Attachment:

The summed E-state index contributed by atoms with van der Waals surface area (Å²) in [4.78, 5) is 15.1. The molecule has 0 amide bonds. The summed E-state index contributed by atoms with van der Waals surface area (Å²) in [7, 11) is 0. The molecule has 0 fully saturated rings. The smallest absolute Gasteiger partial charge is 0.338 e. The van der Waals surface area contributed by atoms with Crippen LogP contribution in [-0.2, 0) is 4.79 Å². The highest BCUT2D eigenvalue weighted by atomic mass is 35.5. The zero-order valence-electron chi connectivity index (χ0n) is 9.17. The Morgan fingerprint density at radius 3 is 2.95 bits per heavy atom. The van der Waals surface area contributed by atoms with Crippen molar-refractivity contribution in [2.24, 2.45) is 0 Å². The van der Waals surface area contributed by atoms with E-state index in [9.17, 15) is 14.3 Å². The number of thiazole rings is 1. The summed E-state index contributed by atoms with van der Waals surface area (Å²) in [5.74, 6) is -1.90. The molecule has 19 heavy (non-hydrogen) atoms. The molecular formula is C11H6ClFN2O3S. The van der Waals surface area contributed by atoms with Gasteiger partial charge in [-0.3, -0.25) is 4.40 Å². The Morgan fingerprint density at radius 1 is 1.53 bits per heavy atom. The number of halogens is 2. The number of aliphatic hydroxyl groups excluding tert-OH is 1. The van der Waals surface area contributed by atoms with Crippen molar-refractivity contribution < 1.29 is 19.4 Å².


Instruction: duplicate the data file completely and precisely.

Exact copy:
The summed E-state index contributed by atoms with van der Waals surface area (Å²) in [4.78, 5) is 15.1. The molecule has 0 amide bonds. The summed E-state index contributed by atoms with van der Waals surface area (Å²) in [7, 11) is 0. The molecule has 0 fully saturated rings. The smallest absolute Gasteiger partial charge is 0.338 e. The van der Waals surface area contributed by atoms with Crippen LogP contribution in [-0.2, 0) is 4.79 Å². The highest BCUT2D eigenvalue weighted by atomic mass is 35.5. The zero-order valence-electron chi connectivity index (χ0n) is 9.17. The Morgan fingerprint density at radius 3 is 2.95 bits per heavy atom. The van der Waals surface area contributed by atoms with Crippen molar-refractivity contribution in [2.24, 2.45) is 0 Å². The van der Waals surface area contributed by atoms with E-state index in [9.17, 15) is 14.3 Å². The number of thiazole rings is 1. The summed E-state index contributed by atoms with van der Waals surface area (Å²) in [5.74, 6) is -1.90. The molecule has 19 heavy (non-hydrogen) atoms. The molecular formula is C11H6ClFN2O3S. The van der Waals surface area contributed by atoms with Gasteiger partial charge in [-0.3, -0.25) is 4.40 Å². The Morgan fingerprint density at radius 1 is 1.53 bits per heavy atom. The number of halogens is 2. The number of aliphatic hydroxyl groups excluding tert-OH is 1. The van der Waals surface area contributed by atoms with Crippen molar-refractivity contribution < 1.29 is 19.4 Å².